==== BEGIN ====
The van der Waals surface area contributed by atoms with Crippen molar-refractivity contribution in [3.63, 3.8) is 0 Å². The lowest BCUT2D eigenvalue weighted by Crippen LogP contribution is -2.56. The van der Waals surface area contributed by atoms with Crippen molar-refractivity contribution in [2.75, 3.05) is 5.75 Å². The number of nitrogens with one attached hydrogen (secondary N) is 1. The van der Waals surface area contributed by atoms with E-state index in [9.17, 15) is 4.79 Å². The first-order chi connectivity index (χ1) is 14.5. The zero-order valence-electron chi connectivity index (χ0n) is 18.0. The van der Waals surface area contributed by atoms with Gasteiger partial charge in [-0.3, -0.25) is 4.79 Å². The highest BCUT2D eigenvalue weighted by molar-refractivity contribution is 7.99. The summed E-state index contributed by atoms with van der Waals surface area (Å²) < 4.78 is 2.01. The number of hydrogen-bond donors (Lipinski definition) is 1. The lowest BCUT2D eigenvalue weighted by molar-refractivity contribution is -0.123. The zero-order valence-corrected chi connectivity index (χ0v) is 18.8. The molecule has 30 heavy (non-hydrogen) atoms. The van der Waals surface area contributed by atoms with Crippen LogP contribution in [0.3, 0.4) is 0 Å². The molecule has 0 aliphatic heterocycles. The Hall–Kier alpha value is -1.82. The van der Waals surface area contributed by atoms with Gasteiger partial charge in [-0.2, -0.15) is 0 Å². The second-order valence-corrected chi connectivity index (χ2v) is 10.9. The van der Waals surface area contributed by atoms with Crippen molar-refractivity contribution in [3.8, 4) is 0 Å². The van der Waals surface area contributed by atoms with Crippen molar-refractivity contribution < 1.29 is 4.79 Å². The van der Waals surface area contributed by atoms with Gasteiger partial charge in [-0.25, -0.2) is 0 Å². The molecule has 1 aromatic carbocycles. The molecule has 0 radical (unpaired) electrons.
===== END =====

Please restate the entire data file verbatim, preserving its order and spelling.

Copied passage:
The van der Waals surface area contributed by atoms with Crippen molar-refractivity contribution in [3.63, 3.8) is 0 Å². The lowest BCUT2D eigenvalue weighted by Crippen LogP contribution is -2.56. The van der Waals surface area contributed by atoms with Crippen molar-refractivity contribution in [2.75, 3.05) is 5.75 Å². The number of nitrogens with one attached hydrogen (secondary N) is 1. The van der Waals surface area contributed by atoms with E-state index in [9.17, 15) is 4.79 Å². The first-order chi connectivity index (χ1) is 14.5. The zero-order valence-electron chi connectivity index (χ0n) is 18.0. The van der Waals surface area contributed by atoms with Gasteiger partial charge in [-0.3, -0.25) is 4.79 Å². The highest BCUT2D eigenvalue weighted by molar-refractivity contribution is 7.99. The summed E-state index contributed by atoms with van der Waals surface area (Å²) < 4.78 is 2.01. The number of hydrogen-bond donors (Lipinski definition) is 1. The lowest BCUT2D eigenvalue weighted by molar-refractivity contribution is -0.123. The zero-order valence-corrected chi connectivity index (χ0v) is 18.8. The molecule has 30 heavy (non-hydrogen) atoms. The van der Waals surface area contributed by atoms with Crippen LogP contribution in [0.3, 0.4) is 0 Å². The molecule has 0 aliphatic heterocycles. The Hall–Kier alpha value is -1.82. The van der Waals surface area contributed by atoms with Gasteiger partial charge in [-0.2, -0.15) is 0 Å². The second-order valence-corrected chi connectivity index (χ2v) is 10.9. The van der Waals surface area contributed by atoms with Crippen molar-refractivity contribution in [3.8, 4) is 0 Å². The van der Waals surface area contributed by atoms with Crippen molar-refractivity contribution < 1.29 is 4.79 Å². The van der Waals surface area contributed by atoms with Gasteiger partial charge in [-0.25, -0.2) is 0 Å². The molecule has 1 aromatic carbocycles. The molecule has 0 radical (unpaired) electrons.